Christmas Is Coming!

Monster in a Box

As filmmaking goes, Nick Broomfield’s Monster in a Box doesn’t have much to offer. It’s basically Spalding Gray sitting at a desk talking, with some lighting effects and unobtrusive but effective mood music by Laurie Anderson. So, naturally, it’s one of my favorite movies — number 14 on the list, to be exact.

The list was composed without much thought given to the essential elements of superior cinema; it simply contains my favorites, ranked in rough order. You might notice, for instance, that Citizen Kanethe Greatest Movie Ever Made!!! — sulks in the lower half of my top 100, wondering what the fuck it’s doing sandwiched between Chasing Amy and Close Encounters. And yet, there, in the top 20, is a performance film, and a not-terribly-dynamic one at that.

But it’s the best document we have of a writer and performer at the peak of his considerable powers, working with his best material. It’s certainly not the apex of cinematic artistry, but it uses the medium effectively, preserving a great story in its proper context — told from the stage in front of an audience.

Spalding Gray is a character actor and theater artiste who has made his living writing and performing monologues about himself. Several have been filmed, among them Swimming to Cambodia, about Gray’s experiences making The Killing Fields, and Gray’s Anatomy, dealing with his journey through “alternative” medicine to fix an eye condition.

I’ve heard or watched several Gray performances, but only Monster in a Box works for me as something more than entertainment.

Make no mistake, Gray is a compelling storyteller with tremendous gifts. He dives into performance (he barks quite effectively during Monster in a Box, for example), his humor knows no bounds or taste (he’s as comfortable with fart and vomit stories as with deadpan jokes about his agent’s lack of familiarity with theater), and he drags the audience with him as his vignettes build, often to hysterical climaxes. In Monster in a Box, Gray is so worked up about everything that he’s panicking, and his state of mind is summarized in one frothing, frenzied shout, transforming a child’s enthusiasm into sheer terror: “And Christmas is coming! Christmas is coming!” It has become, for me, the perfect thing to say whenever the world is threatening to overtake me, even if it’s only April. (The monologue also gives us the classic “magenta balls of gas,” a phrase of infinite utility.)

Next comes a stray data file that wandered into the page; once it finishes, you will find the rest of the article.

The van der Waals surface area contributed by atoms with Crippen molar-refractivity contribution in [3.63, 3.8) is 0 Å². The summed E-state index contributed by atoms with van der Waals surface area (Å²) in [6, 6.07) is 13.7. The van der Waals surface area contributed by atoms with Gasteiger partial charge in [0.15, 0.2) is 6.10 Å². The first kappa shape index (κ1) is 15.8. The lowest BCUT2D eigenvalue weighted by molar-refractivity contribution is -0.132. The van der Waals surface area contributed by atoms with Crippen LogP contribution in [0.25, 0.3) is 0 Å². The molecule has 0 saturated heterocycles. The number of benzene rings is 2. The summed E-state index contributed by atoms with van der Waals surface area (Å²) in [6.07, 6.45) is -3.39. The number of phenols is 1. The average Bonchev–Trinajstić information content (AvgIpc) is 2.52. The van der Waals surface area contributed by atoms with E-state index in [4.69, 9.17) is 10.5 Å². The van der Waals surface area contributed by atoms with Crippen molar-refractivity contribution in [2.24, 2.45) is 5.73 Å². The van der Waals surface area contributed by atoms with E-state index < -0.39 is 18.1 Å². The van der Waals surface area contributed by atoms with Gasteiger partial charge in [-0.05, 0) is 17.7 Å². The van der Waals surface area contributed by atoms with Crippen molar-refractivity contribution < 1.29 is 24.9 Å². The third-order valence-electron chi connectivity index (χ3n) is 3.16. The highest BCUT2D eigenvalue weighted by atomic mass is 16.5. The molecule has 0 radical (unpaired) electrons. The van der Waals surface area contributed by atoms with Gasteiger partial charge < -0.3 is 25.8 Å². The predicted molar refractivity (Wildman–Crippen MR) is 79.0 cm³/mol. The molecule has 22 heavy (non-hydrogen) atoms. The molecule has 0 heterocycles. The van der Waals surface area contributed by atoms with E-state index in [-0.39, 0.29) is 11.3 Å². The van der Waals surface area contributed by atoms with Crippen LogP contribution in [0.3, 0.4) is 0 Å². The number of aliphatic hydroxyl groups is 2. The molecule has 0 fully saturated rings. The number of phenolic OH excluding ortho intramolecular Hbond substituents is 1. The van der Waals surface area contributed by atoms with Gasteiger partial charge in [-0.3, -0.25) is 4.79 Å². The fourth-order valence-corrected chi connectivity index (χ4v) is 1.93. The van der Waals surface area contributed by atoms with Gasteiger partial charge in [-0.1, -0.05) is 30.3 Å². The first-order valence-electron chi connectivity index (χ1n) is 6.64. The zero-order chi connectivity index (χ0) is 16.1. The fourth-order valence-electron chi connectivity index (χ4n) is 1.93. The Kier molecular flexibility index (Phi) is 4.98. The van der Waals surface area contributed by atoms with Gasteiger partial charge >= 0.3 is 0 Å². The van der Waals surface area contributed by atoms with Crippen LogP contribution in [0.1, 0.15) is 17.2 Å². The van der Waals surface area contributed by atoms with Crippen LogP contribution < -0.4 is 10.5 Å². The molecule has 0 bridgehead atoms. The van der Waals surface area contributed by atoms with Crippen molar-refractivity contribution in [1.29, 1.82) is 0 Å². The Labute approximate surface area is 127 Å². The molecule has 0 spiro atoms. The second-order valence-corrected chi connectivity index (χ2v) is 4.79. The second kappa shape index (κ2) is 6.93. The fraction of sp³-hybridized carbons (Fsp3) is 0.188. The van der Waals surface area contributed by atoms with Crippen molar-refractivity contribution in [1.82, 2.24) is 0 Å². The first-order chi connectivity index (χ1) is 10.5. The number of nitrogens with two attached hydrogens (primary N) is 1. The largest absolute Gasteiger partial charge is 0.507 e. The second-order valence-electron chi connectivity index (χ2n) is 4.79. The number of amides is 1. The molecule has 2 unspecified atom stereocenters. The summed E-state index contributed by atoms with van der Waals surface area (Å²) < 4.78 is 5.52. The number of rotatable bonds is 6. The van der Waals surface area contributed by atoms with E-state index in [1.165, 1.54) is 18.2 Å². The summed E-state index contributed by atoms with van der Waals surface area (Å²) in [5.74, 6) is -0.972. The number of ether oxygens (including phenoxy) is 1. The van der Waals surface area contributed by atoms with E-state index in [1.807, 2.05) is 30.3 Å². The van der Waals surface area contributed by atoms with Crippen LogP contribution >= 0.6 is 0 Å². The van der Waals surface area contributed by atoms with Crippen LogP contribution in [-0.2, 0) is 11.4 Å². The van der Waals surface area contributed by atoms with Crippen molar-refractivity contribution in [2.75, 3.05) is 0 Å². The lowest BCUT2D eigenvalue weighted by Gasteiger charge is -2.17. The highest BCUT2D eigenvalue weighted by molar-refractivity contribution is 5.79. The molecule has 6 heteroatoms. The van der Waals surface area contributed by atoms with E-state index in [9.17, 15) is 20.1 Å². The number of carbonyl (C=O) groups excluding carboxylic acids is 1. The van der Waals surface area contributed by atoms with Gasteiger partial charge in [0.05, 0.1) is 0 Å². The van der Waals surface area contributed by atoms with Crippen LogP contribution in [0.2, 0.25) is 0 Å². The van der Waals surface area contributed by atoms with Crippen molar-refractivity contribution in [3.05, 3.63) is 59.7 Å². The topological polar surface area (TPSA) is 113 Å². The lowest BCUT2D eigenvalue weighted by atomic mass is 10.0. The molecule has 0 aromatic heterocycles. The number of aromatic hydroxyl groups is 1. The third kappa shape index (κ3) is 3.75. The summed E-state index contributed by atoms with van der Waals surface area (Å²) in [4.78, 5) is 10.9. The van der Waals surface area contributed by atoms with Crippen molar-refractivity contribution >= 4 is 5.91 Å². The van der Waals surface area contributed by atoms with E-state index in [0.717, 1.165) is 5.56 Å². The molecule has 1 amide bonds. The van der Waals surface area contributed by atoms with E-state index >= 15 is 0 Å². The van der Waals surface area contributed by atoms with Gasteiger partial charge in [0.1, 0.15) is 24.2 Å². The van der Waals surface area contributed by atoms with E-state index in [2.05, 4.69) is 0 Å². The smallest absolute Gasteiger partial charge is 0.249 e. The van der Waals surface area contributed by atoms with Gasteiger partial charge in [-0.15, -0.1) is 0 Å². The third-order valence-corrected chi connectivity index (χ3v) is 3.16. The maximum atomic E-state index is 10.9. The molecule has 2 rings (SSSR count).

Gray is also a master of weaving together wildly disparate tales and themes, and he has perfected the rhythms of storytelling — when to return to the main thread, when the audience needs a break, exactly how long each little story should be, where to insert that pause, that emphasis, that arched eyebrow.

The problem with Spalding Gray is that he thinks Spalding Gray is the most interesting person in the world. He’s certainly up there, but there’s only so much I can take before I realize how disconnected he is from the real world. He leads a pampered life, and while it’s very amusing, it’s generally not resonant.

But Monster in a Box is different.